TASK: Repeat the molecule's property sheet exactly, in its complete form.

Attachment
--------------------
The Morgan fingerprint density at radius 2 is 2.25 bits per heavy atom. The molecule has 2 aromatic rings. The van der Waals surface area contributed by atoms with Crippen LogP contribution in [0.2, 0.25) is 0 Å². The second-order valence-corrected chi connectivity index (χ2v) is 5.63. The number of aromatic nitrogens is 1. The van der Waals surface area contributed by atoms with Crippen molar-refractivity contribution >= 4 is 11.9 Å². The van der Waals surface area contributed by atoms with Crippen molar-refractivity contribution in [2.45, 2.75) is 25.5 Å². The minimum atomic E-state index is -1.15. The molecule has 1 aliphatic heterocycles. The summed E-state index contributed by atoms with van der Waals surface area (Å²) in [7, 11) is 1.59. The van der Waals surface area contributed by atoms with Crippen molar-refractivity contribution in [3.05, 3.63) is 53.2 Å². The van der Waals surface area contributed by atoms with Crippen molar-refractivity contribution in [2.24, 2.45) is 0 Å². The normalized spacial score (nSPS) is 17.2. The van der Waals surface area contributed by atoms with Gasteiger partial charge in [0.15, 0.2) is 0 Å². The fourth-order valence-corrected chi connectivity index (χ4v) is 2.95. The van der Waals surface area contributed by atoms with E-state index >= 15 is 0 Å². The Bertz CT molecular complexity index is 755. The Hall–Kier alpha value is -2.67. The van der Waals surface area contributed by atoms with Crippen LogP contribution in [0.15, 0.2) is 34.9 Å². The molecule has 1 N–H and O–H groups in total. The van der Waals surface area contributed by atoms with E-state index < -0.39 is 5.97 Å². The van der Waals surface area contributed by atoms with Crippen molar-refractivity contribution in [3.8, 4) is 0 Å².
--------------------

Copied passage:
The Morgan fingerprint density at radius 2 is 2.25 bits per heavy atom. The molecule has 2 aromatic rings. The van der Waals surface area contributed by atoms with Crippen LogP contribution in [0.2, 0.25) is 0 Å². The second-order valence-corrected chi connectivity index (χ2v) is 5.63. The number of aromatic nitrogens is 1. The van der Waals surface area contributed by atoms with Crippen molar-refractivity contribution >= 4 is 11.9 Å². The van der Waals surface area contributed by atoms with Crippen molar-refractivity contribution in [2.45, 2.75) is 25.5 Å². The minimum atomic E-state index is -1.15. The molecule has 1 aliphatic heterocycles. The summed E-state index contributed by atoms with van der Waals surface area (Å²) in [7, 11) is 1.59. The van der Waals surface area contributed by atoms with Crippen molar-refractivity contribution in [3.05, 3.63) is 53.2 Å². The van der Waals surface area contributed by atoms with Crippen molar-refractivity contribution in [2.24, 2.45) is 0 Å². The normalized spacial score (nSPS) is 17.2. The van der Waals surface area contributed by atoms with Gasteiger partial charge in [0.15, 0.2) is 0 Å². The fourth-order valence-corrected chi connectivity index (χ4v) is 2.95. The van der Waals surface area contributed by atoms with E-state index >= 15 is 0 Å². The Bertz CT molecular complexity index is 755. The Hall–Kier alpha value is -2.67. The van der Waals surface area contributed by atoms with Crippen LogP contribution in [0.15, 0.2) is 34.9 Å². The molecule has 1 N–H and O–H groups in total. The van der Waals surface area contributed by atoms with E-state index < -0.39 is 5.97 Å². The van der Waals surface area contributed by atoms with Crippen molar-refractivity contribution in [3.8, 4) is 0 Å².